Twelve of us met at the Senior Center for a discussion of this title- and we all enjoyed the book and our conversation quite a bit! A great modern novel- as light as an English triffle to consume, but it leaves you with a sweeping understanding of large parts of modern English culture- including some of the social tensions they are facing now. Try it- I think you'll like it. I sure did. One of the most enjoyable 'literary' novels I've run across recently. (With some classic humor. I need to memorize a couple of these lines.)
Fairfield, New York -- November,1902: Dr. Clyde Deacon is called to a death. Once the personal physician to a President, Deacon now has a struggling practice in small-town New York State. But death breeds death- and mysteries begin to spawn mysteries. Dr. Deacon will be hard pressed to keep up.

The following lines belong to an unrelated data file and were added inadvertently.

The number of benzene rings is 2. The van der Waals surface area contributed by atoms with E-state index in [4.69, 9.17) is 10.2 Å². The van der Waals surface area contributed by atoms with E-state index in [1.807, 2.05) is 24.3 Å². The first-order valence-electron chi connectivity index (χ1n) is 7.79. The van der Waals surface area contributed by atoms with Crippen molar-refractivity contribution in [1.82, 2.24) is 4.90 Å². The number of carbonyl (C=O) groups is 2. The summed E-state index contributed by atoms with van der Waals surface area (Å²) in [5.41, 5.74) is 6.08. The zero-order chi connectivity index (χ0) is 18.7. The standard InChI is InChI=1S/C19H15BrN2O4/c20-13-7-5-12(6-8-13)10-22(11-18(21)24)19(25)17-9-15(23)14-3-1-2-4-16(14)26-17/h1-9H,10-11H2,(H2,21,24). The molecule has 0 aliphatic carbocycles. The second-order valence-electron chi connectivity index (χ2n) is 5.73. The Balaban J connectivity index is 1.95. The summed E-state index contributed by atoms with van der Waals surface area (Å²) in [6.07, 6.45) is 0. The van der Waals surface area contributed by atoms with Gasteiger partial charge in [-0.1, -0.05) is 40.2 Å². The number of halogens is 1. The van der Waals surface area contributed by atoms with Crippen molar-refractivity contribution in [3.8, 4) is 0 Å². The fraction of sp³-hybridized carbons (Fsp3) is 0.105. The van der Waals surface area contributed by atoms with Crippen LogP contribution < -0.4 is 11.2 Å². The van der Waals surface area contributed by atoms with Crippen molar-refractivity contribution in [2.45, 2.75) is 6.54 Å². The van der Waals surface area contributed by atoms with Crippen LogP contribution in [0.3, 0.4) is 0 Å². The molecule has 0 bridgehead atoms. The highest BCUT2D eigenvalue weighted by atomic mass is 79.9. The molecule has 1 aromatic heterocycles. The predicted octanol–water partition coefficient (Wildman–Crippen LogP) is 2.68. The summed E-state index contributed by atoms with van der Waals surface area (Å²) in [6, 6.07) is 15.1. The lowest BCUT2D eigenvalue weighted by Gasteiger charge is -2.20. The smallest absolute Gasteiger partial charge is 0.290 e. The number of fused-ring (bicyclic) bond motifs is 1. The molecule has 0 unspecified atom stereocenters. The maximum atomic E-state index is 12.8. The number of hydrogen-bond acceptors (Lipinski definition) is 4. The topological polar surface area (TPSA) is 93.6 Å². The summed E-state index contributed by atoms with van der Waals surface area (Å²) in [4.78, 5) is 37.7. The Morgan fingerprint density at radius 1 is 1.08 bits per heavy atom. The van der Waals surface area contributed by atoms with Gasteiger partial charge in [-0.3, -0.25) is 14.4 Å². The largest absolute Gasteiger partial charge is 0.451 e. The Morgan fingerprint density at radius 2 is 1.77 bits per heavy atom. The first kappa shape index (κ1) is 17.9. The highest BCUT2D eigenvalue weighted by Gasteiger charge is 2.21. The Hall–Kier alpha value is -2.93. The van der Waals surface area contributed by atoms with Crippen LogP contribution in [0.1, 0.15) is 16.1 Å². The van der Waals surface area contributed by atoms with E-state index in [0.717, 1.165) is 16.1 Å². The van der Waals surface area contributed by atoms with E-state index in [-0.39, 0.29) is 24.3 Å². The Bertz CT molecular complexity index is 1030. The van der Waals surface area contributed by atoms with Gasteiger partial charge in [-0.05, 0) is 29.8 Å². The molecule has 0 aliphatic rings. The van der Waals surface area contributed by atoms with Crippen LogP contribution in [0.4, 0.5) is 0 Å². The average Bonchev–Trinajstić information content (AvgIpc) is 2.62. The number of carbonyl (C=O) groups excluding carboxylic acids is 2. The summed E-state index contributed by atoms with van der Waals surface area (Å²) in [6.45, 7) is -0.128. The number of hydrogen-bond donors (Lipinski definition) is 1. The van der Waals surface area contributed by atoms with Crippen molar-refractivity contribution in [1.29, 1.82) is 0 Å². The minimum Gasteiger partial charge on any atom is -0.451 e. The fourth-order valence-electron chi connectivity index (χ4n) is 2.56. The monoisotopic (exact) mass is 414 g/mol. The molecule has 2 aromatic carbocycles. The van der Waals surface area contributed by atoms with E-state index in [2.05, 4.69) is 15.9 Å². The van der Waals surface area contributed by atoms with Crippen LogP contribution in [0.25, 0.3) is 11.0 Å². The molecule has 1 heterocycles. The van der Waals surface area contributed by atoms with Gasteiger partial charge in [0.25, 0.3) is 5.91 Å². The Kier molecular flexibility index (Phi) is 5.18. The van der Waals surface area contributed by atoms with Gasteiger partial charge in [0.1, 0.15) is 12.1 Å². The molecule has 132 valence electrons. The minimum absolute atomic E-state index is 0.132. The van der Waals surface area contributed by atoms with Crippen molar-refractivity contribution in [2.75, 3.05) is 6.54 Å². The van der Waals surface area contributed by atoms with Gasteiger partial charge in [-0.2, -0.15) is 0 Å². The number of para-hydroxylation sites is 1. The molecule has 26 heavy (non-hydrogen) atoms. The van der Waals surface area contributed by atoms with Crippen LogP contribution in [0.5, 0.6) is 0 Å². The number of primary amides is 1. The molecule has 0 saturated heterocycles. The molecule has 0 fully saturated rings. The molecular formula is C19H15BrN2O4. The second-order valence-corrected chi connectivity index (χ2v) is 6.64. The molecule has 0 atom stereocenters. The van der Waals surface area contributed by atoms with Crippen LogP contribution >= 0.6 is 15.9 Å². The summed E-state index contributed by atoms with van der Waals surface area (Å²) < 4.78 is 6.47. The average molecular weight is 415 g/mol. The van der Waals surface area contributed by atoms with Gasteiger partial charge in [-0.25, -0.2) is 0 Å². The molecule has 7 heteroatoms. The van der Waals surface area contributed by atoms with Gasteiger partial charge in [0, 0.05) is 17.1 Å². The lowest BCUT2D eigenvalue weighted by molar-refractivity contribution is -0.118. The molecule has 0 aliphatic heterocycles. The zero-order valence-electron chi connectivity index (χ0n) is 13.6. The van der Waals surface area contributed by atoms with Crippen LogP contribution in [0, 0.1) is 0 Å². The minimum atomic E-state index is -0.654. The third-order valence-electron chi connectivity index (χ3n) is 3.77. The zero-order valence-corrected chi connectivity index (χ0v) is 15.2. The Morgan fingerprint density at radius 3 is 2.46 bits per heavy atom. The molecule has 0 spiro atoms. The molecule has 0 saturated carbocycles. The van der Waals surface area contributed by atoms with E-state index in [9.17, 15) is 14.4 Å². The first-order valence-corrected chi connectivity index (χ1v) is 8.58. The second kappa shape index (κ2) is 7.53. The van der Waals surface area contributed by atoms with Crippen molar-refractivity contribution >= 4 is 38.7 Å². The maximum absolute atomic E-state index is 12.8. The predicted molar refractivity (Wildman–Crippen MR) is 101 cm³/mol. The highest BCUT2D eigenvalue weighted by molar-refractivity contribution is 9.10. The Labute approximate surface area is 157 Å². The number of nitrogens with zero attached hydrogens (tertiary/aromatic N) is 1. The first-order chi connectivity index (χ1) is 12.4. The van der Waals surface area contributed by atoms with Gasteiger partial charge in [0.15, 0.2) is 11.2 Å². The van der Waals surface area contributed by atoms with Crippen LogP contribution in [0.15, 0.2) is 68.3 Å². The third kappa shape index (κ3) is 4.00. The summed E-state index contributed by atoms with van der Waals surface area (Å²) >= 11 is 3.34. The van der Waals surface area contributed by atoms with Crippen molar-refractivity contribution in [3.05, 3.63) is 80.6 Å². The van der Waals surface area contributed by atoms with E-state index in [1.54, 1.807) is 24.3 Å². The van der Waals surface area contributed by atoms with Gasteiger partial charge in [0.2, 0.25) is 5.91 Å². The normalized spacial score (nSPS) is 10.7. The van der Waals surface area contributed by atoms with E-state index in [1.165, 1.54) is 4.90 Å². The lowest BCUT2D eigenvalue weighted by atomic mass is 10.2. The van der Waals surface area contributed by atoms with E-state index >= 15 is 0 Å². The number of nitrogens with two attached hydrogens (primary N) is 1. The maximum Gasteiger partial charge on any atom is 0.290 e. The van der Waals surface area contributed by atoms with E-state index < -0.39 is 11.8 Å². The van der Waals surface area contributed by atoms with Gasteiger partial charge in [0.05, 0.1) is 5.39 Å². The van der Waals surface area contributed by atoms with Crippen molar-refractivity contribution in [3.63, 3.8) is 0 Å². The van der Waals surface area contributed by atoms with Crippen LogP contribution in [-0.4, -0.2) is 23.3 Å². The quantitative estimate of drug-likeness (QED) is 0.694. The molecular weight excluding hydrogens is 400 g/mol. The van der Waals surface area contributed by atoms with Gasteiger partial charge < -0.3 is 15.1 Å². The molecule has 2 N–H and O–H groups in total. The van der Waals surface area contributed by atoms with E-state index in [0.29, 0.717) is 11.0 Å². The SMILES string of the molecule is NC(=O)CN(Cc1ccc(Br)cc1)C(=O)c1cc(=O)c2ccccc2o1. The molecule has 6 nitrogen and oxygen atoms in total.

The Miser of Cherry Hill follows Dr. Deacon's first appearance in The Angel of the Glade. Scott Mackay has won some recognition for his mysteries (see Cold Comfort) and science fiction. This looks, to me, like an intriguing location and time period... waiting for us!
What Was Cap Francois -- November, 1803: Blacks have risen up, casting out their French oppressors in what will become Haiti, sweltering navel of the Caribbean. The French residents, martial and civilian, are trapped on boats floating in the port- ready to be massacred. Alan Lewrie, Captain of the Royal British Navy, despises the French- but he may be forced to save their bacon. And these risks may drag him and the crew of the Reliant into new and explosive situations, opposing Napoleon and his overwhealming forces, so busy trampling Europe into bloody defeat.
This is the seventeenth tale in the Alan Lewrie naval series by Dewey Lambdin, inspiring comparisons with Forester (Horatio Hornblower) and O'Brian (Aubrey/Maturin). Bernard Cornwell (Richard Sharpe) says "I wish I had written this series." Looks to be loaded with naval lore and the life of the times!